Kiddle has hit the internet and the parents are going wild. Media outlets everywhere are touting "Google's new kid-safe search site" as being highly overdue. Twitter is a buzz with excitement. Only one problem: Kiddle is not a Google company. The creators of Kiddle are either genius or on their way to massive lawsuit. Let's take a look at the front page:
The font looks like Google. The layout looks like Google. The word Google is on the front page. Hell, it even sounds like Google. But when you read the fine print, it says "Visual search engine for kids, powered by editors and Google safe search". The editors in question work for Kiddle, not Google. It is in their fine print. The Google SafeSearch mentioned is a Google feature that you can actually turn on for yourself. Aside: Google says "SafeSearch can help you block inappropriate or explicit images from your Google Search results. The SafeSearch filter isn’t 100% accurate, but it helps you avoid most adult content." To recap, Kiddle editors use SafeSearch to scan results and then their own editors refine filters even more.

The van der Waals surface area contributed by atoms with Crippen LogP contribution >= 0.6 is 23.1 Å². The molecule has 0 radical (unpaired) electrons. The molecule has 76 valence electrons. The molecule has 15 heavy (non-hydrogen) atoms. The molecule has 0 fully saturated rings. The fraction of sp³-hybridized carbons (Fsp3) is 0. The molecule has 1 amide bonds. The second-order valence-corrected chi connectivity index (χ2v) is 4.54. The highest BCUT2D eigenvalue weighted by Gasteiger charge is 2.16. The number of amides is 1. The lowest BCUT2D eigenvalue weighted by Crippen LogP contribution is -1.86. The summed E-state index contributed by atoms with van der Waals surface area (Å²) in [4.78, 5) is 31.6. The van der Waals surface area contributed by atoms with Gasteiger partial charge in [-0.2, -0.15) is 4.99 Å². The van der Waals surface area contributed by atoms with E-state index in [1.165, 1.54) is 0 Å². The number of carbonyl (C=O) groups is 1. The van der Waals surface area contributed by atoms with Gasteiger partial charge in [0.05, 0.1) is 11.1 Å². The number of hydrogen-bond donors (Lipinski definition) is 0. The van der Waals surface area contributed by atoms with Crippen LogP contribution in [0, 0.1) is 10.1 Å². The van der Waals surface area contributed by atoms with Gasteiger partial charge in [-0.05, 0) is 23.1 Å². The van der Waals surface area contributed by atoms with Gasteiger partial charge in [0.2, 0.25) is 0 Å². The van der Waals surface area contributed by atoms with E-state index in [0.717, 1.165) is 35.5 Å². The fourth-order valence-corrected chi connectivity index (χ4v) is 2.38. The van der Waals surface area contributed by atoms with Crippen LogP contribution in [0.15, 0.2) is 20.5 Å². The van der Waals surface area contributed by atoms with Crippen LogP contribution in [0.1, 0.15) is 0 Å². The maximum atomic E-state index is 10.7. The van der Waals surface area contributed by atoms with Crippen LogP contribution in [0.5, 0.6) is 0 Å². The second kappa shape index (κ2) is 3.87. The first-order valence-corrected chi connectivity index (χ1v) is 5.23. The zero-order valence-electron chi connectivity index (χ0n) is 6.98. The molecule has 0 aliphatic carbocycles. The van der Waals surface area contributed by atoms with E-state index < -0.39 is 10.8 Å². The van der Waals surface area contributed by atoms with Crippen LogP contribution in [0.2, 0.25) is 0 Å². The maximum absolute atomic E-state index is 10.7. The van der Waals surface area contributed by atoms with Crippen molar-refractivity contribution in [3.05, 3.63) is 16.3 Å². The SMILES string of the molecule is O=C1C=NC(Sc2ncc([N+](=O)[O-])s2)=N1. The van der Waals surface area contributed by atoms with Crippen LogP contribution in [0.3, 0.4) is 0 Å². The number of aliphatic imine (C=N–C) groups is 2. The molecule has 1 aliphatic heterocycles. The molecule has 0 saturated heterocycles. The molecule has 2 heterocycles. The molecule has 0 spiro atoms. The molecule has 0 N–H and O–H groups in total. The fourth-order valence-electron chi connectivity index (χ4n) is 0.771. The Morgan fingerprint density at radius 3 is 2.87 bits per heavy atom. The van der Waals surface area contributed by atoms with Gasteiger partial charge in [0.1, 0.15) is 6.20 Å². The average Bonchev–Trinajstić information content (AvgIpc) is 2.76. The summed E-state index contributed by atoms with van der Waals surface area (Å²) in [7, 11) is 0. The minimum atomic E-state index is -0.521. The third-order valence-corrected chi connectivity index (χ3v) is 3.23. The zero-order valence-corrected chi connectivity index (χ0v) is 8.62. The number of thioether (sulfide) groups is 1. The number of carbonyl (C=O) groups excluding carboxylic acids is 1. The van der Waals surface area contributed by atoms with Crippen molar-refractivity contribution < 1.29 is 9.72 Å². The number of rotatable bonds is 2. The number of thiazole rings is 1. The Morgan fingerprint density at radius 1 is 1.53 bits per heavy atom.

Possibly. Their Kids Safe Search, listed below, indicates that all their results are handpicked by the editors. Just keep in mind this is a new company so their credibility is really yet to be determined.
Depends on how accurate you want your results. I tried a variety of searches and though I did not turn up explicit content, much of it was quite dated. I searched both 'Zac Efron' and 'Selena Gomez'. There were two kids-safe biography websites that seemed up to date, but the rest were all sites and articles written in their Disney channel days. No topless pictures of Zac. I tried to search 'breast cancer' and got the response below.
If you want to trust the site, I would say this would be a good engine for kids under 10 because of its limitations. Kids older than that will get frustrated quickly with the lack of content. Plus they are likely savvy enough to work around it. If you are going to use it, monitor young kids. Even though one site may be safe, kids could easily click through to something else.
Every parents nightmare: York Region police have arrested 40 year-old Donald Richards for luring a minor through social media. Richards had created a fake Facebook profile as a 25 year-old woman named Jennifer Jackson. Under this identity, he gathered public data about and made contact with a 12 yr-old boy. They engaged in chats that eventually turned sexual. The chats were found by the boy's mother, who then reached out to the police.
There are two techniques at play here: